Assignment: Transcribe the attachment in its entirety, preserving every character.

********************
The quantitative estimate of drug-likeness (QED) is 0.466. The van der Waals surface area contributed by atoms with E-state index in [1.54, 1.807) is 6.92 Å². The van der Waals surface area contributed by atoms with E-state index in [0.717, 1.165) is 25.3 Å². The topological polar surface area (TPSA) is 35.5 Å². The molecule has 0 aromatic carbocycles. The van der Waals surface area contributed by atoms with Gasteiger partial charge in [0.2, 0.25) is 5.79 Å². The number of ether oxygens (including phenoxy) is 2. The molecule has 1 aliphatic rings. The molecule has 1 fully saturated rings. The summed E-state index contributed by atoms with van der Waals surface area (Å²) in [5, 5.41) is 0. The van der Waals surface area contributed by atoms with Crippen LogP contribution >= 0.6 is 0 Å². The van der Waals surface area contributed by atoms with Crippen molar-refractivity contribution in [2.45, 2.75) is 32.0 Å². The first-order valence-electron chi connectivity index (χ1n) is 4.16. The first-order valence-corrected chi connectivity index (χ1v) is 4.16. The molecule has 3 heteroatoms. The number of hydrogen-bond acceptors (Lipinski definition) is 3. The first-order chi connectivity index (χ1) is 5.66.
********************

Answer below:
The quantitative estimate of drug-likeness (QED) is 0.466. The van der Waals surface area contributed by atoms with E-state index in [1.54, 1.807) is 6.92 Å². The van der Waals surface area contributed by atoms with E-state index in [0.717, 1.165) is 25.3 Å². The topological polar surface area (TPSA) is 35.5 Å². The molecule has 0 aromatic carbocycles. The van der Waals surface area contributed by atoms with Gasteiger partial charge in [0.2, 0.25) is 5.79 Å². The number of ether oxygens (including phenoxy) is 2. The molecule has 1 aliphatic rings. The molecule has 1 fully saturated rings. The summed E-state index contributed by atoms with van der Waals surface area (Å²) in [5, 5.41) is 0. The van der Waals surface area contributed by atoms with Crippen LogP contribution >= 0.6 is 0 Å². The van der Waals surface area contributed by atoms with Crippen molar-refractivity contribution in [2.45, 2.75) is 32.0 Å². The first-order valence-electron chi connectivity index (χ1n) is 4.16. The first-order valence-corrected chi connectivity index (χ1v) is 4.16. The molecule has 3 heteroatoms. The number of hydrogen-bond acceptors (Lipinski definition) is 3. The first-order chi connectivity index (χ1) is 5.66.